A Cancer Target Pulls a 180


Scientists will be the first to admit that science sometimes makes mistakes. Though debates and changing theories are often seized upon by everyone from anti-vaxxers and climate change skeptics as flaws in the scientific process, the constant revision is actually the key to science’s strength, gradually building accuracy through trial and constructive error. Still, it’s frustrating when a particular biomedical theory fails to pay off in the clinic, and more so when additional data spins the entire theory around.

Such a reversal may have occurred this week with the publication in Nature of a cancer research paper by University of Chicago and Northwestern University scientists. The research project, a collaboration between the laboratories of Marcus Peter (now of Northwestern University Feinberg School of Medicine) and Ernst Lengyel, looked at CD95, known to be one of the cellular “death receptors.” That intimidating nickname comes from CD95’s role in apoptosis, the self-destruct mode triggered by a cell when it is damaged or under attack.

If CD95 was so good at killing cells, it followed that activating the receptors would be a potential strategy for treating cancer, where the problem is unrestrained cell division and resistance to apoptosis. But the new Nature study finds evidence for the mirror image of that conclusion: Activating CD95 actually fuels the growth of cancer cells.

“This is a paradigm-shifting discovery,” said Lengyel, associate professor of medicine at the University of Chicago Medical Center. “For 20 years, scientists have tried to use CD95 to kill tumors, but what we showed is that it is actually promoting tumor growth.”

With laboratory experiments conducted on cell lines and mouse models of cancer, the research team showed repeatedly that cancer growth was slowed by removing or inhibiting CD95, not activating it. That explains a mystery that has always hurt the original CD95-cancer theory: if the receptor is so deadly to cancer cells, why do they express so many of them? The researchers concluded that the function of CD95 must somehow turn traitor when cells become cancerous, flipping a death receptor into a growth receptor. As an accompanying editorial by Douglas Green of St. Jude’s Children’s Research Hospital said, CD95 is a “wolf in wolf’s clothing.”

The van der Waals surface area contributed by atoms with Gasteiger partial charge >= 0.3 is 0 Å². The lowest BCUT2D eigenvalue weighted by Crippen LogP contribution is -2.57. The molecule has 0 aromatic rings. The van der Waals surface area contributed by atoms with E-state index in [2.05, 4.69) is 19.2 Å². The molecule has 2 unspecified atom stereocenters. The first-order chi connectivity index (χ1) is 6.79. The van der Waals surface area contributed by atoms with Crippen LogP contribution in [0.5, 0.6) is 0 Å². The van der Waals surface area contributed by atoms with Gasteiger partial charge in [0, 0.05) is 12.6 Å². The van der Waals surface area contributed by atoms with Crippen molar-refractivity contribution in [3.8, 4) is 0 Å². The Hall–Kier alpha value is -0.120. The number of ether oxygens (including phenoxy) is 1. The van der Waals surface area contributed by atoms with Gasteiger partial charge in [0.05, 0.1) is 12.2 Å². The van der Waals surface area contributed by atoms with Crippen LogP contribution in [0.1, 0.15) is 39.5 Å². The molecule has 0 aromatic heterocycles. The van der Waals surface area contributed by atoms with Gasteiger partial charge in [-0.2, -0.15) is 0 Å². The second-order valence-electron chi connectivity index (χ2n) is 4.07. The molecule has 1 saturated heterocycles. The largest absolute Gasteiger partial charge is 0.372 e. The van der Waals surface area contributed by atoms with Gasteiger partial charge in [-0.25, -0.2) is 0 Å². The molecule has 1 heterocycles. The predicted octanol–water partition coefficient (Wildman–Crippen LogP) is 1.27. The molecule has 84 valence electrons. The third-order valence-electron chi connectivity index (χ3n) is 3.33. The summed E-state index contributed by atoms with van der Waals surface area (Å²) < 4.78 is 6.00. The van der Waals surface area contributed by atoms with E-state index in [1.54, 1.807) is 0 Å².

“A general role for autocrine CD95 signalling in promoting cancer is a stunning revelation that goes against many of the prevailing notions of what this receptor does,” Green said. “There is our realization that this ‘wolf,’ this potentially vital tumour-promoting mechanism, has been there all along, disguised as a mechanism of cell death.”

Fortunately, there is already a drug candidate for employing this reversed CD95 strategy against cancer. One way to block CD95 activity would be to block the ligand that activates the receptor, and a German company has developed a “soluble receptor” that soaks up CD95’s ligand like a sponge. Though currently being tested for the treatment of AIDS and degenerative diseases, Peter and Lengyel’s data suggests potential for cancer as well.

“This will be a big translational project, and it is years away from coming to the clinic,” Lengyel said. “But there are two ways that it might be used to treat patients: either using a soluble receptor that will sweep away the ligand before it binds cells and promotes growth, or by using an antibody against this ligand to block its activity.”

Beyond it’s potential for medical application, the CD95 story also shows how it’s very difficult to convince the march of science to change course. “Sometimes…a viewpoint becomes so ingrained in our collective scientific consciousness that alternatives go unheeded,” Green wrote in his editorial about prior hints that CD95 might be working differently in tumors. But when science is convinced that it may have made a mistake, it’s generally for the best – getting on the right track is always better late than never.

About Rob Mitchum (525 Articles)
Rob Mitchum is communications manager at the Computation Institute, a joint initiative between The University of Chicago and Argonne National Laboratory.
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